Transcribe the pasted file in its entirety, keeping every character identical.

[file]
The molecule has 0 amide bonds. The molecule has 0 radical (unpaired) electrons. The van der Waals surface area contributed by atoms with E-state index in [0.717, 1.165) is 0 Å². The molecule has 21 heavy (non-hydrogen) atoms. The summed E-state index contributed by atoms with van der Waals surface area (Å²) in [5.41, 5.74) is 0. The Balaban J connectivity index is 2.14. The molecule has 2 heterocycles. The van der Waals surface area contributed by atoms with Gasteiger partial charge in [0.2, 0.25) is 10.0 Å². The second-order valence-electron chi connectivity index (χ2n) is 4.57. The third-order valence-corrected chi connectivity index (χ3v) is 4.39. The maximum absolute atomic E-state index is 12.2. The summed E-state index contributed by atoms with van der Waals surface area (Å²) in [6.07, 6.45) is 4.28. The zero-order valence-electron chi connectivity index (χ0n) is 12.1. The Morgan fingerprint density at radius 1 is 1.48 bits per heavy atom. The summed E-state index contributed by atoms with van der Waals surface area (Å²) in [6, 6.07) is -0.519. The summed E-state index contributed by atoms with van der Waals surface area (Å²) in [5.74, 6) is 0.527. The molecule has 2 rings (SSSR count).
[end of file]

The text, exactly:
The molecule has 0 amide bonds. The molecule has 0 radical (unpaired) electrons. The van der Waals surface area contributed by atoms with E-state index in [0.717, 1.165) is 0 Å². The molecule has 21 heavy (non-hydrogen) atoms. The summed E-state index contributed by atoms with van der Waals surface area (Å²) in [5.41, 5.74) is 0. The Balaban J connectivity index is 2.14. The molecule has 2 heterocycles. The van der Waals surface area contributed by atoms with Gasteiger partial charge in [0.2, 0.25) is 10.0 Å². The second-order valence-electron chi connectivity index (χ2n) is 4.57. The third-order valence-corrected chi connectivity index (χ3v) is 4.39. The maximum absolute atomic E-state index is 12.2. The summed E-state index contributed by atoms with van der Waals surface area (Å²) in [6.07, 6.45) is 4.28. The zero-order valence-electron chi connectivity index (χ0n) is 12.1. The Morgan fingerprint density at radius 1 is 1.48 bits per heavy atom. The summed E-state index contributed by atoms with van der Waals surface area (Å²) in [6, 6.07) is -0.519. The summed E-state index contributed by atoms with van der Waals surface area (Å²) in [5.74, 6) is 0.527. The molecule has 2 rings (SSSR count).